Comparative Capital Punishment
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Comparative Capital Punishment

Edited by Carol S. Steiker and Jordan M. Steiker

Comparative Capital Punishment offers a set of in-depth, critical and comparative contributions addressing death practices around the world. Despite the dramatic decline of the death penalty in the last half of the twentieth century, capital punishment remains in force in a substantial number of countries around the globe. This research handbook explores both the forces behind the stunning recent rejection of the death penalty, as well as the changing shape of capital practices where it is retained. The expert contributors address the social, political, economic, and cultural influences on both retention and abolition of the death penalty and consider the distinctive possibilities and pathways to worldwide abolition.
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Chapter 4: Extradition and non-refoulement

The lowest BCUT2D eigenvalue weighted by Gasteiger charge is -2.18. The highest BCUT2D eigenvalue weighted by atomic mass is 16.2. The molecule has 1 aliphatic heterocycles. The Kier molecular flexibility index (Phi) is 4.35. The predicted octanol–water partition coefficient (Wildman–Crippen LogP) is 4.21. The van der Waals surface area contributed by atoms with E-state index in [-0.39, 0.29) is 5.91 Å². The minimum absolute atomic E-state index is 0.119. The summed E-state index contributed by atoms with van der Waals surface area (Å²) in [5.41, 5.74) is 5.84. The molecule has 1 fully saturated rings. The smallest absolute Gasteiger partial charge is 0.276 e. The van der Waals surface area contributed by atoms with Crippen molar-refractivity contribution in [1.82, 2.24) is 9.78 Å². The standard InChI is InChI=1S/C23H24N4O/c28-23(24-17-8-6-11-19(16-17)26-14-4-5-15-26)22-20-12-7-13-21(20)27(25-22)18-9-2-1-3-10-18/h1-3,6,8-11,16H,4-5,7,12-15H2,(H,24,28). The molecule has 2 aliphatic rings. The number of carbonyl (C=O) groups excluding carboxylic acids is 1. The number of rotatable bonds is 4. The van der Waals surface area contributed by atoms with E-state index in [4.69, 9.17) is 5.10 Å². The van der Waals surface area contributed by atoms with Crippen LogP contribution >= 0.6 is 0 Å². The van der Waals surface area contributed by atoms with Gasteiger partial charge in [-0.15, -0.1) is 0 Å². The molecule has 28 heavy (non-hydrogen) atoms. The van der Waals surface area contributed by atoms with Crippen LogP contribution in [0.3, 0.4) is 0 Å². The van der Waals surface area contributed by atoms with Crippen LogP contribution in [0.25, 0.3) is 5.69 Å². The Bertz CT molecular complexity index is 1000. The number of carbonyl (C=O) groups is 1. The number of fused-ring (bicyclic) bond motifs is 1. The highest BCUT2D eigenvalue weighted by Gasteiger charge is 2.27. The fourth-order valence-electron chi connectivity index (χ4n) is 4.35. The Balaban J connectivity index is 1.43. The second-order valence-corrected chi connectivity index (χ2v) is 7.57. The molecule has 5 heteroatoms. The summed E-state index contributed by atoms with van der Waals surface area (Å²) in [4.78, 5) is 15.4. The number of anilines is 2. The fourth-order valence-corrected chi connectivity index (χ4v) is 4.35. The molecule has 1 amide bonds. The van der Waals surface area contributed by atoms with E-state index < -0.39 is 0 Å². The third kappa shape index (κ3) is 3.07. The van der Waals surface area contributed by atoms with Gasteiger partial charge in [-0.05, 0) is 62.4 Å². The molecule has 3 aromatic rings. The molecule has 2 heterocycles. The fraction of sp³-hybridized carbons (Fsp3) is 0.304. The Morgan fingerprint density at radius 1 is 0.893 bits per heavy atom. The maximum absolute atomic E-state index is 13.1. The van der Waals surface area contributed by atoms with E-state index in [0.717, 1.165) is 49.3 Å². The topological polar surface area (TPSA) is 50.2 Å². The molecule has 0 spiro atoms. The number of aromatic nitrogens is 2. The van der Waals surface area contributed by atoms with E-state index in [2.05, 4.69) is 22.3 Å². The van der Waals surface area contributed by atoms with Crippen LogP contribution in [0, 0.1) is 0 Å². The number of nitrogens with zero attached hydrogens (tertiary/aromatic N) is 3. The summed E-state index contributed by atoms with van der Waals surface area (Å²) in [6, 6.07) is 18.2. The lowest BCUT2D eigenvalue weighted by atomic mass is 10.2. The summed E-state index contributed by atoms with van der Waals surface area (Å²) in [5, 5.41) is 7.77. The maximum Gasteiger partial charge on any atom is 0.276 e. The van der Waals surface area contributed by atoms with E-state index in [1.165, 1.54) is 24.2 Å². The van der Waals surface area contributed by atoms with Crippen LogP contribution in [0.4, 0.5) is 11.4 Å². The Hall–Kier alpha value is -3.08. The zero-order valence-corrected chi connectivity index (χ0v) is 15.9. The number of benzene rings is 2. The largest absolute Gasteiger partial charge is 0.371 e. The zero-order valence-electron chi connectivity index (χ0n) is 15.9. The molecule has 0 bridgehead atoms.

Bharat Malkani

Abstract

This chapter charts the development of the law that applies when a state is requested by another state to extradite an individual in actual or potential death penalty cases. It is generally accepted now that international law demands abolitionist states to seek and obtain assurances that the death penalty will not be imposed or carried out, before extraditing a person. Similarly, retentionist states must seek assurances that the death penalty will only be applied in line with standards of international human rights law before extraditing a person. While these rules are generally agreed upon, the principles that underpin these rules have received little attention. These principles warrant exploration, though, since they have implications beyond the field of extradition. Two such principles are identified: (i) the jurisdictional principle, which prohibits states from subjecting individuals in their jurisdiction to punishments that have been outlawed; and (ii) the principle of non-complicity, which prohibits states from being complicit in punishments that it has outlawed. With this in mind, it is argued that the legal framework in extradition cases should be extended to mutual legal assistance and other cases of complicity with capital punishment, such as the provision of intelligence, resources and evidence in actual or potential death penalty cases.

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